The battle of Konga vs Jumia has begun. As the Nigerian ecommerce game becomes ever more competitive, the biggest companies have been founded, have grown incredibly, and have suddenly found themselves on the brink of direct competition with one another.
In this article, we hope to give a clear-eyed analysis of the Konga/Jumia divide:
With both operating very similar business models and engaging the same target market, many are asking the question, what differentiates the two?
To answer that question, we will look at a few different angles of the story of Konga vs Jumia.
In this Konga ecommerce and Jumia review, we will discuss:
- The business models of Konga and Jumia
- Konga and Jumia Profitability
- In Konga and Jumia Capitalisation
- Kong and Jumia: Which is better for entrepreneurs?
So first, we’ll look into the way these companies operate, and what exactly they do.
Ecommerce has experienced a significant growth over the years, the idea of online shopping before the advent for the two giants was almost a fairy tale. Gradually, with increased internet penetration, eCommerce a lot of new players are beginning to arise and there seems to be a race for third place.
However, as an emerging market, it was expected that eCommerce would be met with some resistance in Nigeria.
Ordinarily, the eCommerce Amazon-style is a low margin, high volume game. To remain in the game, players have to out compete their competitors, and what other ways to do that than outspending them?
However, loyalty in the context of the Nigerian market is a luxury and major eCommerce outfits like Jumia and Konga soon began to succumb to these macroeconomic challenges by resorting to promotional incentives like promises of Payment on Delivery (PoD) and free last mile delivery.
And while this was great news for customers who were so happy about cashing in on this no risk offer by the e-giants. This offering became a high barrier of entry which starved new comers from any opportunity of gaining market share, because now they would have to offer Pay on Delivery option as well.
Up to June last year, Kinnevik had invested a total of SEK 209 million ($24 million) in Konga. For a company whose burn rate is excessively high (₦40 million monthly advertising spend as estimated by a close source), it says a lot that the company isn’t profitable. More importantly, it is revealing of what the new CEO’s actual job description is — to lead Konga to profitability lest Kinnevik pulls the plug finally — and also why Konga hasn’t raised any new fund in over 2 years.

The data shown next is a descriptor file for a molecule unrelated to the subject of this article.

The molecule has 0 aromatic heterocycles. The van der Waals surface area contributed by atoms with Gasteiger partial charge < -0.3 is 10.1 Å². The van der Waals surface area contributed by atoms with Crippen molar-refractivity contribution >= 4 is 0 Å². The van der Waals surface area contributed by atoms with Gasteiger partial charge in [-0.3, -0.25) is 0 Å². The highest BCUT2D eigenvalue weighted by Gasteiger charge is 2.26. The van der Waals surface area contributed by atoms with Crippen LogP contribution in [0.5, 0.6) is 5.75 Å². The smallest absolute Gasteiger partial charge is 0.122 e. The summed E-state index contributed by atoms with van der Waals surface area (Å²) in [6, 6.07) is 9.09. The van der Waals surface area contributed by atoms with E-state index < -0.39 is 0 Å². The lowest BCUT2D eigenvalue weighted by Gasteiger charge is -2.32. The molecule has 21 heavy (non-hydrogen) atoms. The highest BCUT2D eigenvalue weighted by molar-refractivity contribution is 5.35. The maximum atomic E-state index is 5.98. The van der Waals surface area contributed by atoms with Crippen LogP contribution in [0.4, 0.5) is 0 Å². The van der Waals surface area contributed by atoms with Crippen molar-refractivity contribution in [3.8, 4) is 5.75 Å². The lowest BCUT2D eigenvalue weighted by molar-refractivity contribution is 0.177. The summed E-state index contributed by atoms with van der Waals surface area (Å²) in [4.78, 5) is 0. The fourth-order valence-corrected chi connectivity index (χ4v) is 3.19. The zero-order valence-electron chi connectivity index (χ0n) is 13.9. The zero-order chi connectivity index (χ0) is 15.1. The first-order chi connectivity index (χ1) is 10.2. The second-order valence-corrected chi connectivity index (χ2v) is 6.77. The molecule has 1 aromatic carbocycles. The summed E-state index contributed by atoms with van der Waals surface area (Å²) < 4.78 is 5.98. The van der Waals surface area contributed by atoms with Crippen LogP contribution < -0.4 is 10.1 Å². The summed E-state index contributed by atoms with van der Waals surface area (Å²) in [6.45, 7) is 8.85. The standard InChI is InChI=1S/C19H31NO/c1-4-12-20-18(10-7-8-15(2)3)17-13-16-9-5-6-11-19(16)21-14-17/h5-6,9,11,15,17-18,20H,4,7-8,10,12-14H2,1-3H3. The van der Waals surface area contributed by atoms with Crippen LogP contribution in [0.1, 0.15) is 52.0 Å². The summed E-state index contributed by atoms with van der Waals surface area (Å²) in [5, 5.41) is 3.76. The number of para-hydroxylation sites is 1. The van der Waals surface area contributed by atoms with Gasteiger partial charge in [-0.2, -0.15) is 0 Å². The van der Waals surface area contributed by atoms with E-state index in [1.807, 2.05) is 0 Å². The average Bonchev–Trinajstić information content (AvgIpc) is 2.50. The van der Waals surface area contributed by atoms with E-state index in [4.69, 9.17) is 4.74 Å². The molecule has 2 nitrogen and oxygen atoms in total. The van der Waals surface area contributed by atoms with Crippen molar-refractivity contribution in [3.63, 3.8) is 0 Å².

Still coinciding with the period of poor trajectory by the company, the new CEO, Shola Adekoya, found himself staunchly defending Konga’s latest policy; especially seen when he stated that, “the restructuring which also entails workforce reduction is a prudent and necessary step for a long-term success of the company.”
Jumia is the flagship ecommerce company of German internet company incubator, Rocket Internet – in Africa. Jumia Nigeria initially began operations in June 2012 under the brand name Kasuwa, later merging with another Rocket Internet ecommerce start-up, Sabunta to birth Jumia.
According to a founding employee, who asked for anonymity, Kasuwa was founded with a $10 million dollar investment from Rocket Internet – the South African Managing Director Dr. Hendrik Harren co-founding it with a Ghanaian Notore Industries regional head, Raphael Afaedor.
“Among the ventures I founded is Africa’s most successful e-commerce venture: Jumia Nigeria,” Hendrik proudly says on his LinkedIn profile.
The recent layoffs within the industry, the Jumia consolidation, and the not so heart-warming 2016 quarterly reports of the Africa Internet Group (parent company of Jumia) and Kinnevik have made a few people predict doom and gloom when it comes to eCommerce in Nigeria.
In as much that I understand that Nigeria may not yet be able to support more than one major eCommerce player at the moment, I believe that we are yet to scratch the surface.
We need to understand that Konga, Jumia, VConnect, e.t.c are eCommerce marketplaces, thus leaving out lots of room for niche eCommerce sites to spring up and claim their territories – provided that their approach is strategic and well executed.
Online marketplaces like Konga and Jumia have their advantages in that it is easier for you as a retailer to open up a storefront on them instead starting your own eCommerce store. In addition, these platforms act as powerful marketing engines. However, they have their own inherent disadvantages which would have bad effect you as a retailer on the long run.
This post is about identify how eCommerce marketplaces affect retailers negatively, and how they can leverage and piggyback eCommerce marketplaces to grow their own eCommerce stores.